In Depth

Australia bushfire appeal: F1 champion Lewis Hamilton pledges £380,000 and Shane Warne’s baggy green raises AU$1m

Sport stars rally to raise money for Australia’s recovery fund

Hamilton grieves for defenceless animals

Formula 1 world champion Lewis Hamilton is the latest star from the world of sport to donate money towards the Australian bushfire appeal. 

British driver Hamilton has said he will pledge US$500,000 (£380,000) to charities affected by the fires, BBC Sport reports.

The 35-year-old’s donation will go to WIRES Wildlife Rescue, WWF Australia and the Rural Fire Service.

On Instagram, the Mercedes ace said: “It saddens me deeply to know that over 1 billion animals in Australia died a painful death, no way out, not their fault. 

“My love of animals is no secret and I can’t help but grieve for the defenceless animals thought to have died so far, pushing certain species closer to extinction.

Tennis stars rally to raise funds 

Melbourne is gearing up to host the Australian Open grand slam this month and many tennis stars have rallied to help raise funds for the bushfire crisis. 

Earlier this week it was announced that Rafael Nadal, Serena Williams and Roger Federer will play in a fundraising event on Wednesday 15 January - five days before the Australian Open starts.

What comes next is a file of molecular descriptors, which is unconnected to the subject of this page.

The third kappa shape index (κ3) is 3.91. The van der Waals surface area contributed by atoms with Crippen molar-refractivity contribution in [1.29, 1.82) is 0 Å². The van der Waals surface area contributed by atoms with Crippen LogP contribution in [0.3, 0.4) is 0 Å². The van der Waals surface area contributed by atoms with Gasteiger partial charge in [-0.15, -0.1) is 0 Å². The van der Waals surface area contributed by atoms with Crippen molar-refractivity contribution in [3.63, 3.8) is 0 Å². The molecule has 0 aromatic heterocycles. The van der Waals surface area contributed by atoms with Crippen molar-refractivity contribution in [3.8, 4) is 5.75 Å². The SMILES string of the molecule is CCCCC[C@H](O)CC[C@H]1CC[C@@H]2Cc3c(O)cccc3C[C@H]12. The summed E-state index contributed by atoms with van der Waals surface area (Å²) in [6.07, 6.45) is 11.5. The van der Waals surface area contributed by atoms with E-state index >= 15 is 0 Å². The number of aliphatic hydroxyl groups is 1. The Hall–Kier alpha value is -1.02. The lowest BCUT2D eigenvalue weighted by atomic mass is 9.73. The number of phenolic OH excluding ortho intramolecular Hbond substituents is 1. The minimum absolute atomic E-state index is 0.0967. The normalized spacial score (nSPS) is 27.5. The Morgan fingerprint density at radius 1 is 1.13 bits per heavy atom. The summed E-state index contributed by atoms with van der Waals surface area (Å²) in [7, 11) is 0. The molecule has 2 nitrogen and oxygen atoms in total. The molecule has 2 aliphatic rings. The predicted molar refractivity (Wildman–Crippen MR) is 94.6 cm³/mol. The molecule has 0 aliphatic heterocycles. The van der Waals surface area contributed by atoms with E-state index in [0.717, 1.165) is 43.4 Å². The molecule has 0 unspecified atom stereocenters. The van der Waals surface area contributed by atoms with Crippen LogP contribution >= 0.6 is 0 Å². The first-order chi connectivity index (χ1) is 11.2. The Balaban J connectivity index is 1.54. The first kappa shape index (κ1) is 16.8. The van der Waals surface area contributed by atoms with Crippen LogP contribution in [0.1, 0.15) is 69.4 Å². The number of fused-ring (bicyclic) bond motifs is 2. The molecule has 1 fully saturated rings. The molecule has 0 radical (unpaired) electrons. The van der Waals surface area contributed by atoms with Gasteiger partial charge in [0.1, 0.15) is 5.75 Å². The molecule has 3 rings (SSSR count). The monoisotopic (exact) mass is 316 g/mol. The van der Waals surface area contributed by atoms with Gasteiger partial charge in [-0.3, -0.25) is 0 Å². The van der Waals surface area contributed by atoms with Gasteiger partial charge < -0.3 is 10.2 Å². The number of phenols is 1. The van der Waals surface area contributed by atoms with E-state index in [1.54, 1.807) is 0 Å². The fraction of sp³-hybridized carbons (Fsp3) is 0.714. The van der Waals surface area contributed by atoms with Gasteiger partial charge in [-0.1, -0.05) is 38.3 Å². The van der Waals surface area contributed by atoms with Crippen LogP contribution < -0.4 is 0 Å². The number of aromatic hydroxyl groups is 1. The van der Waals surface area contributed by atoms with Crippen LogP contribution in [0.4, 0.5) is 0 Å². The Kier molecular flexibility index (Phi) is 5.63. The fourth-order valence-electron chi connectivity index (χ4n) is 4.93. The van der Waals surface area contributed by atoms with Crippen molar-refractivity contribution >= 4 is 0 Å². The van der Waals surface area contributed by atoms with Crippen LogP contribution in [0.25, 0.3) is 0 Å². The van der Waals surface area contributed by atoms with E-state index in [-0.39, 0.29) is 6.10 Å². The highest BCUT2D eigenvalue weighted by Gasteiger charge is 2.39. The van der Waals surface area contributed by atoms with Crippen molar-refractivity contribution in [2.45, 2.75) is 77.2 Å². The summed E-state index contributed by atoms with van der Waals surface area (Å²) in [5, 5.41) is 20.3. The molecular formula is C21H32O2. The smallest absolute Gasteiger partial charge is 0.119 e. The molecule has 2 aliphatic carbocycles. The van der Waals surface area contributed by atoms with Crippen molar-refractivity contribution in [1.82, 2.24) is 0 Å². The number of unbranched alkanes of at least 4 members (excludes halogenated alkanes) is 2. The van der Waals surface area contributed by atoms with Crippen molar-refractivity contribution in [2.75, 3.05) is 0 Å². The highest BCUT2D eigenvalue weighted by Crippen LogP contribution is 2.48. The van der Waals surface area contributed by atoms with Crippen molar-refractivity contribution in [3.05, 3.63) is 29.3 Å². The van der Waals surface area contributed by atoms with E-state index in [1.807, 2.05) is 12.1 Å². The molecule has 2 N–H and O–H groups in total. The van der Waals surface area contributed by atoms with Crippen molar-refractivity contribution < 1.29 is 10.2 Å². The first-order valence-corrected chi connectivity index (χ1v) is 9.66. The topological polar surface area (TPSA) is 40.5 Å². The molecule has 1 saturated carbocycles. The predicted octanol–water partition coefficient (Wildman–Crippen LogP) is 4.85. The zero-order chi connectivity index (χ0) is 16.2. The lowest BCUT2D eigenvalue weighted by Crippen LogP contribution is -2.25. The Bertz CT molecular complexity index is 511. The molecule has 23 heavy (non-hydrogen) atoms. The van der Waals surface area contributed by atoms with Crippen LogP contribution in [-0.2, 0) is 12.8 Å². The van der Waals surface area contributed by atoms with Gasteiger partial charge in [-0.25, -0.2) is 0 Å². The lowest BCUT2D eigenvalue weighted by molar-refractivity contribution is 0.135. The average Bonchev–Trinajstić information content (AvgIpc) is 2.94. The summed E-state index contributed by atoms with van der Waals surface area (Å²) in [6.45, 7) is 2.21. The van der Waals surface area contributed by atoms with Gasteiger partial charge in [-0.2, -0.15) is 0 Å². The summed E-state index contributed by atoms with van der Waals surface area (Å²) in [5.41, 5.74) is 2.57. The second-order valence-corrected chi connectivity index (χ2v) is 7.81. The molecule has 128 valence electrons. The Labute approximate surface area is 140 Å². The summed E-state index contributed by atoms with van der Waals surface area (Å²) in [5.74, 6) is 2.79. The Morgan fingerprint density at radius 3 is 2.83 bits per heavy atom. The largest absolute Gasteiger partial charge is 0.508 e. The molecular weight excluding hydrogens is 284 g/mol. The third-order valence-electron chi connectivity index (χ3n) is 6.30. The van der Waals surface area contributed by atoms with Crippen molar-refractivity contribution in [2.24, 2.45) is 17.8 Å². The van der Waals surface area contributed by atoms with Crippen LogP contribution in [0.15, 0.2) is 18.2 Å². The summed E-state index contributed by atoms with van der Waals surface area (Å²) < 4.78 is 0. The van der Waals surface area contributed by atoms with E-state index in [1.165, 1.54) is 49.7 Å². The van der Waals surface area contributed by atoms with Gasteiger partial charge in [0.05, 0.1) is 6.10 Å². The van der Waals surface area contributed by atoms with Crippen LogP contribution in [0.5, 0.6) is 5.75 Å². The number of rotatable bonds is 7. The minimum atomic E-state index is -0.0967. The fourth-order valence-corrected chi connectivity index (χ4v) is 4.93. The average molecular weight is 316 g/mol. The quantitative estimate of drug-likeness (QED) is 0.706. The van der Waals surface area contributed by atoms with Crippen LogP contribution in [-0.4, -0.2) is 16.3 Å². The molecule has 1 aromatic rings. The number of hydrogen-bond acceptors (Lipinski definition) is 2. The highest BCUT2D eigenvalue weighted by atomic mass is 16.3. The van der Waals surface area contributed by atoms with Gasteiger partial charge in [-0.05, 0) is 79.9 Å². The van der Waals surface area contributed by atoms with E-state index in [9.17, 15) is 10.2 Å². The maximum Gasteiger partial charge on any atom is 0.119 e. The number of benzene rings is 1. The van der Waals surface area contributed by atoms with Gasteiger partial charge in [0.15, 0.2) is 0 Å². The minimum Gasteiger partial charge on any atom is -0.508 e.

The “Rally for Relief” exhibition match will also feature Aussie star Nick Kyrgios and Australian Open women’s singles defending champion Naomi Osaka.

Meanwhile, Kyrgios will donate AU$200 (£106) for every ace he hits during events in Australia in January and world No.8 Belinda Bencic has also pledged AU$200 for every double fault. 

The 22-year-old Swiss said: “I’m not the best at hitting aces but much better at double faults.”

Serena auctions signed dress

American 23-time grand slam winner Serena Williams will auction a signed dress she wore during her first-round win at the Auckland Classic earlier this month. 

She said: “I have so many friends in Australia and it’s just been really tragic all around. I just keep asking every day to people back home or in Australia, what can I do? Is there anything I can do? It’s literally devastating for me and I’m sure a lot of other people feel the same way.” 

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